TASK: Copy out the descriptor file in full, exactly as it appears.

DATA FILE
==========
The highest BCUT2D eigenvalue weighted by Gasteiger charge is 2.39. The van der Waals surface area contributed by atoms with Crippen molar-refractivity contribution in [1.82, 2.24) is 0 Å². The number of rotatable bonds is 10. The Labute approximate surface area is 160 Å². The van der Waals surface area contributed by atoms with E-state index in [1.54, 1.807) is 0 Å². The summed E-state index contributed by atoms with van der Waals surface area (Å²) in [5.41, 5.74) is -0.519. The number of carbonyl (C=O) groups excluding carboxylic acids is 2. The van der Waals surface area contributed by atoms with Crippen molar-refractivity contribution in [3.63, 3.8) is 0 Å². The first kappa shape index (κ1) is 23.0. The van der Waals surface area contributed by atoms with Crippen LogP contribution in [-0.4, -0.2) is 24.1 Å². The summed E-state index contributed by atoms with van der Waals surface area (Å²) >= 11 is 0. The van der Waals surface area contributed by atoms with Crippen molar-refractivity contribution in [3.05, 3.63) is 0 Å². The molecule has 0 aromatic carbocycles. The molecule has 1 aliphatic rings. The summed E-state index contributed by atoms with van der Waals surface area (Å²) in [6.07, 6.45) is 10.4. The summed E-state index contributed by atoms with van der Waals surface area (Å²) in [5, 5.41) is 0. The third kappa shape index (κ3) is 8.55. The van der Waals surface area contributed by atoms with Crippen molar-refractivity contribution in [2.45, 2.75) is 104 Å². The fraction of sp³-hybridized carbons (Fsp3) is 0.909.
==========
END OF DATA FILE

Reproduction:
The highest BCUT2D eigenvalue weighted by Gasteiger charge is 2.39. The van der Waals surface area contributed by atoms with Crippen molar-refractivity contribution in [1.82, 2.24) is 0 Å². The number of rotatable bonds is 10. The Labute approximate surface area is 160 Å². The van der Waals surface area contributed by atoms with E-state index in [1.54, 1.807) is 0 Å². The summed E-state index contributed by atoms with van der Waals surface area (Å²) in [5.41, 5.74) is -0.519. The number of carbonyl (C=O) groups excluding carboxylic acids is 2. The van der Waals surface area contributed by atoms with Crippen molar-refractivity contribution in [3.63, 3.8) is 0 Å². The first kappa shape index (κ1) is 23.0. The van der Waals surface area contributed by atoms with Crippen LogP contribution in [-0.4, -0.2) is 24.1 Å². The summed E-state index contributed by atoms with van der Waals surface area (Å²) >= 11 is 0. The van der Waals surface area contributed by atoms with Crippen molar-refractivity contribution in [3.05, 3.63) is 0 Å². The molecule has 0 aromatic carbocycles. The molecule has 1 aliphatic rings. The summed E-state index contributed by atoms with van der Waals surface area (Å²) in [6.07, 6.45) is 10.4. The summed E-state index contributed by atoms with van der Waals surface area (Å²) in [5, 5.41) is 0. The third kappa shape index (κ3) is 8.55. The van der Waals surface area contributed by atoms with Crippen molar-refractivity contribution in [2.45, 2.75) is 104 Å². The fraction of sp³-hybridized carbons (Fsp3) is 0.909.